Fantsuam Foundation participates at 2014 AfIGF

The African Internet Governance Forum (AfIGF) was held in Abuja, Nigeria on 10-12 July 2014. This is supposed to be the unifying event of the five regional IGF initiatives in Africa: the West Africa Internet Governance Forum (WAIGF), the East Africa Internet Governance Forum (EAIGF), the Forum de Gouvernance de l’Internet en Afrique Centrale (FGI-CA), and the Southern Africa Internet Governance Forum (SAIGF).

The first day was devoted to pre-conference issues, while the Nigerian Minister of Communication Technology Omobola Johnson provided the keynote address on 11 July. The importance accorded to this AfIGF was underscored by the active participation of the Nigerian federal government minister when she acted as moderator of Track 2 which discussed the CSTD 10-year review of WSIS from an African perspective. The Government of Brazil, which recently hosted the NETmundial Global Stakeholder Meeting on the Future of Internet Governance (23-24 April 2014), also attended the AfIGF in solidarity with Africa.

For the Fantsuam Foundation members sponsored under the APC Member Exchange and Travel Fund (METF), the high point of our attendance was on the final day of the event, when crucial issues about the operational effectiveness of the AfIGF itself was discussed during the twin tracks on Enhancing Multi-stakeholder Cooperation: The AfIGF – Statutory matters and issues, and session 14 on Finalisation of the Recommendations and Conclusions.

Key issues that were discussed included:

  • The structure of the AfIGF and its timeline. The sequence of IGFs in Africa should build up from the national to the regional so that these feed into the continental. In this way it is expected that the collective action and voices at the local level will feed into the regional level so that the continental event will be more inclusive and multi-stakeholder-driven.
  • There is a need to develop an advocacy charter for the AfIGF and identify roles for each stakeholder. The regional and national IGFs can then domesticate this and run with it. Score cards can be developed to help to evaluate the IGFs at all the three levels.
  • It was observed that the Lusophone (Portuguese-speaking) countries were not adequately represented at this AfIGF. The AfIGF secretariat, currently housed in UNECA, was requested to ensure better multi-stakeholder presence and dialogue. The secretariat will also fine-tune the structure of the AfIGF ensuring that its protocols and calendar of events are widely disseminated. The AfIGF website was another issue that the secretariat is already working on to make it more user-friendly. The Free Software and Open Source Foundation for Africa (FOSSFA) offered to host the website if the secretariat would approve.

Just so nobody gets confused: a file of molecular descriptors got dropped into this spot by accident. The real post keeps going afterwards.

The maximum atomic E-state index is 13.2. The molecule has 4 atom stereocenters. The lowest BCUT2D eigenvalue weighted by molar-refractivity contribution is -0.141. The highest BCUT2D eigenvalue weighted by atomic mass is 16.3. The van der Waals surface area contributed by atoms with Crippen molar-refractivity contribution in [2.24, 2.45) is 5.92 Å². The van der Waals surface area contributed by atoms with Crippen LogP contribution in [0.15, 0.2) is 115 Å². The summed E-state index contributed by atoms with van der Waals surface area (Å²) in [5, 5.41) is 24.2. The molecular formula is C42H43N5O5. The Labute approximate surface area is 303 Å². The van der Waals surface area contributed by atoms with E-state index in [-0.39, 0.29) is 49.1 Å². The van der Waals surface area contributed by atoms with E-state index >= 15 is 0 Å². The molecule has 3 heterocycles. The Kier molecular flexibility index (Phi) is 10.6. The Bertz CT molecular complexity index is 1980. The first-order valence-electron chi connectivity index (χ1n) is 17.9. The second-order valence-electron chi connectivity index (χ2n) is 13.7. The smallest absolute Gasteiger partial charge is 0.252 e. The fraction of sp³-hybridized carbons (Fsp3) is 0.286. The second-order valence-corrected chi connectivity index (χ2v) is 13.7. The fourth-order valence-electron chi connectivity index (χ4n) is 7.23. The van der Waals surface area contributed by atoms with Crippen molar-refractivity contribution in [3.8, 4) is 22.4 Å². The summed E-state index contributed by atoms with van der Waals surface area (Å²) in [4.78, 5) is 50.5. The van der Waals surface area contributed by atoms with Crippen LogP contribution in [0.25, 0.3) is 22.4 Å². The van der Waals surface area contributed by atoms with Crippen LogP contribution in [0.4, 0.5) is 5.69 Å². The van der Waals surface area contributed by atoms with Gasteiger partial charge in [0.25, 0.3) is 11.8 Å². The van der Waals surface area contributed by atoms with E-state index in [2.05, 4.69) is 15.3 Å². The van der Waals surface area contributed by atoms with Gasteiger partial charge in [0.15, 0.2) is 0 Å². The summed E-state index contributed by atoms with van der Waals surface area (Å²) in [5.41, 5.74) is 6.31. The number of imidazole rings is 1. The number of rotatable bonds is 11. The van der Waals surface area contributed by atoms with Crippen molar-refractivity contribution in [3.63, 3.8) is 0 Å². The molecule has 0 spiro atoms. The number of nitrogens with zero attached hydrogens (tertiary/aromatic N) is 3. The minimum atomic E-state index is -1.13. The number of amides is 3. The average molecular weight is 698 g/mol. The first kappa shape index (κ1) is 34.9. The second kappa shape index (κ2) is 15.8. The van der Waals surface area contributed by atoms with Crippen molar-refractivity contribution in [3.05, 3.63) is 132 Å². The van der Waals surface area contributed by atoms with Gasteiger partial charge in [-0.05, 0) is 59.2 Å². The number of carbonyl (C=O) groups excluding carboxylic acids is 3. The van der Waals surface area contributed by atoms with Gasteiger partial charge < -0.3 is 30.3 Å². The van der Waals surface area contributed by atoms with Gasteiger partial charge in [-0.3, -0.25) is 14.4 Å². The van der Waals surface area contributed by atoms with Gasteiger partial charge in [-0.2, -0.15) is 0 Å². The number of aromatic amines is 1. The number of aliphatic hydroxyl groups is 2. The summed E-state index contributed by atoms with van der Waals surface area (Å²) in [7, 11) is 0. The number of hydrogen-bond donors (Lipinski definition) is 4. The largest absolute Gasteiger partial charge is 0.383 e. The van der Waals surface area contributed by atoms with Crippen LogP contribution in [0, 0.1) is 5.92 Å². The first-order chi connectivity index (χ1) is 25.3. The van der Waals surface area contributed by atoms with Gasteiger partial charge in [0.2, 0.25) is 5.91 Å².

• As part of the AfIGF protocols it was suggested that members could forward the questions and issues they want addressed ahead of the event into a database on the website. Such issues could then be collated and shared with the various tracks. A progress report on the various issues raised at the previous AfIGF should be presented at the current AfIGF to ensure continuity. A historical mapping of the highlights of decisions and achievements of AfIGF 1, 2 and 3 will help in tracking the progress or otherwise of the continental event.
  • Funding remains a thorny issue for the AfIGF, and is partly responsible for the inability to get a wider audience of participants from across the continent. The AfIGF has continued to depend almost entirely on its traditional donors with little contribution from the private sector. In Nigeria, the government is the biggest funder of the Nigerian IGF. It was suggested that the absence of a regulator for the African internet, unlike for the telecom sector, may be responsible for the poor participation of the private sector.

For the Fantsuam Foundation participants, this AfIGF helped to make the IGF process less abstract. It was helpful to rub minds with more knowledgeable participants and get a better insight into the inner workings of the IGF. It was also at this AfIGF that we first heard about the dotAfrica domain and the challenges it has been facing. A representative of the Nigerian government suggested a strategy that will facilitate more proactive engagement with the government. This strategy was an eye opener for us into the way things work inside government. We came away with a better view of how we may be able to engage with the government for other advocacy issues. This AfIGF was also the first time we heard about the FIRE grant programme of AFRINIC, and Fantsuam Foundation is already exploring how to submit a proposal for this grant.

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